How many bring sick/injured poultry into the house?

Discussion in 'Ducks' started by azhenhouse, Dec 23, 2011.

  1. azhenhouse

    azhenhouse Chillin' With My Peeps

    Jul 12, 2010
    North Eastern Arizona
    I am just curious to know how many people bring their poultry into their homes for a short time if the animals is sick or injured. I do, but I am curios to know if I am in the majority or minority. Thanks!

    Edited to ask: Also wanted to know about ducklings. Do you keep them in the house until they are old enough to go outside?
    Last edited: Dec 23, 2011
  2. 70%cocoa

    70%cocoa Chillin' With My Peeps

    Feb 24, 2011
    Canberra, Australia
    I bring sick birds in. I put them in a dog crate in the lounge room.

    Ducklings live inside (in a brooder near the back door) till two weeks old.
  3. duckdad

    duckdad Chillin' With My Peeps

    Dec 4, 2011
    Yes and yes..

    When I "hand raise" a duckling thats done indoors to eliminate preditors as once source of more injury or death. I also know that with ducks they can and will kill their own and orphaned ducklings are almost always rejected by the flock and attacked, driven out or killed.

    They stay inside until large enough to fight back or flee...their choice when the time comes. I will not subject them (as yard ducks, pets) to natural selection.

    Sick ducklins also get my undivided attention. I will even make a "hospital" next/box and bring it to my bedroom so that I can look in on the patient throughout the night. If they wer not important to me I would not bother with having them at all. Since ducks can go downhill in a matter of a couple hours, paying close attention to changing symptoms is required.

    I've only had a couple incidents of sick or injured birds...but the attention they got was enough to get them well and back on their flat feet.
  4. JulieNKC

    JulieNKC Overrun With Chickens

    Sep 25, 2010
    Kansas City
    In the summer I bring them in. If I had one sick now I probably wouldn't. I'd put it in a dog kennel with a low wattage heat lamp maybe. I wouldn't want them to become acclimated to a warm house and have to stay inside all winter by themselves. Duckings/ chicks are brooded inside if I hatch them, if a broody hatches them they stay outside with her.
  5. Dusky Beauty

    Dusky Beauty Chillin' With My Peeps

    Aug 11, 2011
    Upshur County, Texas
    I've thought about brooding poultry in the bathtub in the spare bathroom, but I don't think my children would leave them in peace if I did. I did all the brooding last year on the dresser in my bedroom and if one of my duckies wasn't doing well in the group pen, you bet they'd be in the big pet taxi in the house.
  6. MuscovyMad

    MuscovyMad Chillin' With My Peeps

    Dec 2, 2010
    I bring mines indoors when they are ill so they don't need to spend energy on keeping warm and don't need to compete with others for food etc.

    I don't know if it's a good idea for non hand reared birds though as if hey are not used to being indoors maybe the stress induced adversely affects their recovery.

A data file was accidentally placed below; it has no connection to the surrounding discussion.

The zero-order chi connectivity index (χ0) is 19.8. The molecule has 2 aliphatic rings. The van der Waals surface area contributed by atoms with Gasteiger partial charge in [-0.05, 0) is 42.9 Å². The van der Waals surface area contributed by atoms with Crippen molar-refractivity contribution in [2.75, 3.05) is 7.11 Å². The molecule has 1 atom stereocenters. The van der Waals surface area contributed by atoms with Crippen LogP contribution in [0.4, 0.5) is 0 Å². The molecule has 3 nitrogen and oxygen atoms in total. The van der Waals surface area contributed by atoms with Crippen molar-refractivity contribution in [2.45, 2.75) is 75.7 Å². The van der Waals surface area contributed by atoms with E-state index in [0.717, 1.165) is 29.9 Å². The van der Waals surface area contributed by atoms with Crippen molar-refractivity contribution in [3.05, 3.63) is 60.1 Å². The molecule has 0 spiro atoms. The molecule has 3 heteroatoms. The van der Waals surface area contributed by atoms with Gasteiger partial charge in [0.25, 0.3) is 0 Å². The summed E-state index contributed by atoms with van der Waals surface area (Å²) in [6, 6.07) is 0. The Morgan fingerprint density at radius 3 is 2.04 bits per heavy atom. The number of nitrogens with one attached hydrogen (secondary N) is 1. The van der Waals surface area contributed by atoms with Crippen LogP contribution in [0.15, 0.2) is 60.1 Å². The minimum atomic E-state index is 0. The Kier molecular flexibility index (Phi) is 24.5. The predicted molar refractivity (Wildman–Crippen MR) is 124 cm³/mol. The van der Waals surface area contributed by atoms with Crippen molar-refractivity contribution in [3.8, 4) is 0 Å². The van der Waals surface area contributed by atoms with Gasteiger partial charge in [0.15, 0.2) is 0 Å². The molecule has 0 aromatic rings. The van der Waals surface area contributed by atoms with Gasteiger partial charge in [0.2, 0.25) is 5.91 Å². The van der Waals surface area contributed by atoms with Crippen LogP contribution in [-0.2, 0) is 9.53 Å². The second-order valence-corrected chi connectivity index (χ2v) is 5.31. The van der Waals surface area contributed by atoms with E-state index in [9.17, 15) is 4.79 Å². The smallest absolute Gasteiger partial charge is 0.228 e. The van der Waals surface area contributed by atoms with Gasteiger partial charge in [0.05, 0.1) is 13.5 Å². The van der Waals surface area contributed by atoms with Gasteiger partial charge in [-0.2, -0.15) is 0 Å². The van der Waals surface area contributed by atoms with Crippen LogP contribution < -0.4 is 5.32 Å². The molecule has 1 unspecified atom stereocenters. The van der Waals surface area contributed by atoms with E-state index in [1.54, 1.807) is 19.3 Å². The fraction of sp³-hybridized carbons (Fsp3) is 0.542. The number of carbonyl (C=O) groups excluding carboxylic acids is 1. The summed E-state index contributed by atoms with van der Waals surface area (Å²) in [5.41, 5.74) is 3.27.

For my first ever hatch i kept 5 muscovy ducklings in my sisters room ( she was away at uni) and they stayed there for 4 months until they got kicked out by my mum. I was a bit over protective and concerned about losing them to the cold.

    Later hatches were not as fortunate and got booted out to the shed after they were suffciently feathered up.
  7. duckyfromoz

    duckyfromoz Quackaholic

    Jan 11, 2010
    I have a disabled duck who lives inside the house. He lives in the kitchen since it is the room in the house which gets the most sunlight every day. ( makes more work for me since I have to be extra cautious with cleaning for him. ) Ducklings here stay in the house until 5 weeks in the warmer months- and up to 8 over the winter. Sick ducks do also come into the house- as do ducks that need to be pampered with a bath in the tub inside from time to time.

    Looks like you arent in the minority from the responses so far- I think it would be fairly common to bring any small animal inside when not well- cows, goats. sheep on the other hand may be a different matter...
  8. Amiga

    Amiga Overrun with Runners

    Jan 3, 2010
    Southern New England
    The runners were brooded in the guest room, and lived there for three months (long story).

    If anyone's sick or injured, they come in and are in the large pet crate in the guest room where they aren't bothered by cats but I can check on them and listen to them.

    Because a few of my runners are not winter hardy, everybody sleeps in the walkout basement, which is not heated, so there's not an acclimation problem of which I am aware.
  9. KrisRose

    KrisRose Chillin' With My Peeps

    Mar 9, 2007
    Davison, MI.
    I bring my sick chickens inside. Also had two bantums as house chickens for over a year.
  10. tinychicky

    tinychicky Chillin' With My Peeps

    Mar 24, 2010
    Hollis, New Hampshire
    i bring sick birds inside. it's the best way to quarentine away from the barn. injured animals stay inside or in the basement depending on the wheather and severity of the injury. i usually keep QT animals in a cage next to my rabbit to minimize stress.

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